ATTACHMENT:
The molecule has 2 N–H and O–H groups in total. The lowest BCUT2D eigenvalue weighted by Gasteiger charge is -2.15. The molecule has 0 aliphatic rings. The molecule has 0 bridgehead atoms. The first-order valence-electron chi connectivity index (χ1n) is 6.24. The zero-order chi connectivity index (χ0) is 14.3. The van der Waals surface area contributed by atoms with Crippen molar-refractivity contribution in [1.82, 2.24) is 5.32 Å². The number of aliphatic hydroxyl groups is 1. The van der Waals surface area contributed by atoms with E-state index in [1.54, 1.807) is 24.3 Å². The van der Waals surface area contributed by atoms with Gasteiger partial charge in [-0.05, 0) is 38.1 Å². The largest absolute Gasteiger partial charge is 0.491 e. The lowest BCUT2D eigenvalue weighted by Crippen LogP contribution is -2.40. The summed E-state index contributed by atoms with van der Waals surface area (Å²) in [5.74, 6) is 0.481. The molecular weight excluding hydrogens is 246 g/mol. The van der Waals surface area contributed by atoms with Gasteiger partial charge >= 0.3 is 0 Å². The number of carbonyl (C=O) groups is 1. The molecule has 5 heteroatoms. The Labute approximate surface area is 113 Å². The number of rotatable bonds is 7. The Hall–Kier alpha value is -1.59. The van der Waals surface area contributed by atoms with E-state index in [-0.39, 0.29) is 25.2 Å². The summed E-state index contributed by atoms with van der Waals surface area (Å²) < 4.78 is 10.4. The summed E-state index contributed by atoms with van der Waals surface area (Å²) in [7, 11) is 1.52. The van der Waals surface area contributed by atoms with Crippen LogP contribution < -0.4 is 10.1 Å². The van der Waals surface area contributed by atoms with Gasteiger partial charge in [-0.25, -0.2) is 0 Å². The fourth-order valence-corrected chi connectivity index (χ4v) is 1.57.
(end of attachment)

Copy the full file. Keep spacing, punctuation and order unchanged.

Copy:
The molecule has 2 N–H and O–H groups in total. The lowest BCUT2D eigenvalue weighted by Gasteiger charge is -2.15. The molecule has 0 aliphatic rings. The molecule has 0 bridgehead atoms. The first-order valence-electron chi connectivity index (χ1n) is 6.24. The zero-order chi connectivity index (χ0) is 14.3. The van der Waals surface area contributed by atoms with Crippen molar-refractivity contribution in [1.82, 2.24) is 5.32 Å². The number of aliphatic hydroxyl groups is 1. The van der Waals surface area contributed by atoms with E-state index in [1.54, 1.807) is 24.3 Å². The van der Waals surface area contributed by atoms with Gasteiger partial charge in [-0.05, 0) is 38.1 Å². The largest absolute Gasteiger partial charge is 0.491 e. The lowest BCUT2D eigenvalue weighted by Crippen LogP contribution is -2.40. The summed E-state index contributed by atoms with van der Waals surface area (Å²) in [5.74, 6) is 0.481. The molecular weight excluding hydrogens is 246 g/mol. The van der Waals surface area contributed by atoms with Gasteiger partial charge >= 0.3 is 0 Å². The number of carbonyl (C=O) groups is 1. The molecule has 5 heteroatoms. The Labute approximate surface area is 113 Å². The number of rotatable bonds is 7. The Hall–Kier alpha value is -1.59. The van der Waals surface area contributed by atoms with E-state index in [-0.39, 0.29) is 25.2 Å². The summed E-state index contributed by atoms with van der Waals surface area (Å²) < 4.78 is 10.4. The summed E-state index contributed by atoms with van der Waals surface area (Å²) in [7, 11) is 1.52. The van der Waals surface area contributed by atoms with Crippen LogP contribution < -0.4 is 10.1 Å². The van der Waals surface area contributed by atoms with Gasteiger partial charge in [-0.25, -0.2) is 0 Å². The fourth-order valence-corrected chi connectivity index (χ4v) is 1.57.